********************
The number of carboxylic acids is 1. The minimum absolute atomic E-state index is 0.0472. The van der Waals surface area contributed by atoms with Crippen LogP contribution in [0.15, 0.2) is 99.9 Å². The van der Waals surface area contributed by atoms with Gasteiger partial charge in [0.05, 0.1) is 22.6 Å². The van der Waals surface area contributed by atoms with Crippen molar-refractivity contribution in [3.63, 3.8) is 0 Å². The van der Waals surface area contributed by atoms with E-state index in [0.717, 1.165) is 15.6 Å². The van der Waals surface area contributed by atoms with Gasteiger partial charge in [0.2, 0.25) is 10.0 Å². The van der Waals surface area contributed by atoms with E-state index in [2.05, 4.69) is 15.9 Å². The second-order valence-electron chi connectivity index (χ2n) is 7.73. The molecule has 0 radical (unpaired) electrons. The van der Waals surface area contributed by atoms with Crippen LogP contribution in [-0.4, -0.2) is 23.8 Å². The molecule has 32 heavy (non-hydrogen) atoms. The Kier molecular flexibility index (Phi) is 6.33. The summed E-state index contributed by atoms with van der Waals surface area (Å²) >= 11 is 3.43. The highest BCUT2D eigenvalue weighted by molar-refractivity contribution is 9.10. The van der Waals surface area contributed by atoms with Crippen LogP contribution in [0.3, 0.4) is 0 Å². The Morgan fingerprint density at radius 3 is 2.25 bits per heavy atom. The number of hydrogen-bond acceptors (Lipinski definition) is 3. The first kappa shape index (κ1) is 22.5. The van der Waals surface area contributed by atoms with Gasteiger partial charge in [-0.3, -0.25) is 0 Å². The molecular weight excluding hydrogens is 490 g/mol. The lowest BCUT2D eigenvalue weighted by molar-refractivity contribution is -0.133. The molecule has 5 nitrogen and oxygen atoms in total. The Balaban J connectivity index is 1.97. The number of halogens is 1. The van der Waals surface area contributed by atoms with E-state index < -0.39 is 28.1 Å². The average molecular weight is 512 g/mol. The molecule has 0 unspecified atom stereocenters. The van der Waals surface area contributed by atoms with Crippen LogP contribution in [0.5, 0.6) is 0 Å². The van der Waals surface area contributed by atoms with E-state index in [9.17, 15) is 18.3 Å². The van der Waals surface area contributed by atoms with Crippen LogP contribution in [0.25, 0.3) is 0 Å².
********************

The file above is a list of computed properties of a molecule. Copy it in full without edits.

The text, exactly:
The number of carboxylic acids is 1. The minimum absolute atomic E-state index is 0.0472. The van der Waals surface area contributed by atoms with Crippen LogP contribution in [0.15, 0.2) is 99.9 Å². The van der Waals surface area contributed by atoms with Gasteiger partial charge in [0.05, 0.1) is 22.6 Å². The van der Waals surface area contributed by atoms with Crippen molar-refractivity contribution in [3.63, 3.8) is 0 Å². The van der Waals surface area contributed by atoms with E-state index in [0.717, 1.165) is 15.6 Å². The van der Waals surface area contributed by atoms with Gasteiger partial charge in [0.2, 0.25) is 10.0 Å². The van der Waals surface area contributed by atoms with E-state index in [2.05, 4.69) is 15.9 Å². The second-order valence-electron chi connectivity index (χ2n) is 7.73. The molecule has 0 radical (unpaired) electrons. The van der Waals surface area contributed by atoms with Crippen LogP contribution in [-0.4, -0.2) is 23.8 Å². The molecule has 32 heavy (non-hydrogen) atoms. The Kier molecular flexibility index (Phi) is 6.33. The summed E-state index contributed by atoms with van der Waals surface area (Å²) >= 11 is 3.43. The highest BCUT2D eigenvalue weighted by molar-refractivity contribution is 9.10. The van der Waals surface area contributed by atoms with Crippen LogP contribution in [0.3, 0.4) is 0 Å². The Morgan fingerprint density at radius 3 is 2.25 bits per heavy atom. The number of hydrogen-bond acceptors (Lipinski definition) is 3. The first kappa shape index (κ1) is 22.5. The van der Waals surface area contributed by atoms with Gasteiger partial charge in [-0.3, -0.25) is 0 Å². The molecular weight excluding hydrogens is 490 g/mol. The lowest BCUT2D eigenvalue weighted by molar-refractivity contribution is -0.133. The molecule has 5 nitrogen and oxygen atoms in total. The Balaban J connectivity index is 1.97. The number of halogens is 1. The van der Waals surface area contributed by atoms with E-state index < -0.39 is 28.1 Å². The average molecular weight is 512 g/mol. The molecule has 0 unspecified atom stereocenters. The van der Waals surface area contributed by atoms with Crippen LogP contribution in [0.5, 0.6) is 0 Å². The van der Waals surface area contributed by atoms with E-state index in [9.17, 15) is 18.3 Å². The van der Waals surface area contributed by atoms with Crippen LogP contribution in [0.25, 0.3) is 0 Å².